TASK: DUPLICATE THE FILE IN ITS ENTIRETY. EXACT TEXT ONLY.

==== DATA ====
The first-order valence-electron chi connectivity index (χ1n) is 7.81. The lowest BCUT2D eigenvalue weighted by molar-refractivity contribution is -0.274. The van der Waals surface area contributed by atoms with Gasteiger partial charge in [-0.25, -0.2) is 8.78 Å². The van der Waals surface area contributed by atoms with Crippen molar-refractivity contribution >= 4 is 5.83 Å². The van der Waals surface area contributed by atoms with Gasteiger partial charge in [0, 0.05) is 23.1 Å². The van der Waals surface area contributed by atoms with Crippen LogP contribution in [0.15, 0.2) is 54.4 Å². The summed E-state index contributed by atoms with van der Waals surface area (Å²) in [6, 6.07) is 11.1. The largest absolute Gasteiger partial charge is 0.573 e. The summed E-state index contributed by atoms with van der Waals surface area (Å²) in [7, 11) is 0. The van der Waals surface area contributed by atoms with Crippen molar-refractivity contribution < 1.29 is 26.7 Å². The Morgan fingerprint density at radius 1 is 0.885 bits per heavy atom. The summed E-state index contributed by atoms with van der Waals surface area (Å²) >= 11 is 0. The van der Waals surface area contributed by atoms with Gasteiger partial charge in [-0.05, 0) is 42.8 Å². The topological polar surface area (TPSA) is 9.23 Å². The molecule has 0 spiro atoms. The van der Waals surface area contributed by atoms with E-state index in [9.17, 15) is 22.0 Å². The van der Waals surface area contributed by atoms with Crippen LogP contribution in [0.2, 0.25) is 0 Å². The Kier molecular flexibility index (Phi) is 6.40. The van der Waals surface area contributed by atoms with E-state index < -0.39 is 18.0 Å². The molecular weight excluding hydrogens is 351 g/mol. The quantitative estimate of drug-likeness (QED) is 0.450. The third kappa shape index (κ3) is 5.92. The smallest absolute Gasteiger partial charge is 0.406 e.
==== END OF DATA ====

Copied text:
The first-order valence-electron chi connectivity index (χ1n) is 7.81. The lowest BCUT2D eigenvalue weighted by molar-refractivity contribution is -0.274. The van der Waals surface area contributed by atoms with Gasteiger partial charge in [-0.25, -0.2) is 8.78 Å². The van der Waals surface area contributed by atoms with Crippen molar-refractivity contribution >= 4 is 5.83 Å². The van der Waals surface area contributed by atoms with Gasteiger partial charge in [0, 0.05) is 23.1 Å². The van der Waals surface area contributed by atoms with Crippen LogP contribution in [0.15, 0.2) is 54.4 Å². The summed E-state index contributed by atoms with van der Waals surface area (Å²) in [6, 6.07) is 11.1. The largest absolute Gasteiger partial charge is 0.573 e. The summed E-state index contributed by atoms with van der Waals surface area (Å²) in [7, 11) is 0. The van der Waals surface area contributed by atoms with Crippen molar-refractivity contribution < 1.29 is 26.7 Å². The Morgan fingerprint density at radius 1 is 0.885 bits per heavy atom. The summed E-state index contributed by atoms with van der Waals surface area (Å²) >= 11 is 0. The van der Waals surface area contributed by atoms with Gasteiger partial charge in [-0.05, 0) is 42.8 Å². The topological polar surface area (TPSA) is 9.23 Å². The molecule has 0 spiro atoms. The van der Waals surface area contributed by atoms with E-state index in [9.17, 15) is 22.0 Å². The van der Waals surface area contributed by atoms with Crippen LogP contribution in [0.2, 0.25) is 0 Å². The Kier molecular flexibility index (Phi) is 6.40. The van der Waals surface area contributed by atoms with E-state index < -0.39 is 18.0 Å². The molecular weight excluding hydrogens is 351 g/mol. The quantitative estimate of drug-likeness (QED) is 0.450. The third kappa shape index (κ3) is 5.92. The smallest absolute Gasteiger partial charge is 0.406 e.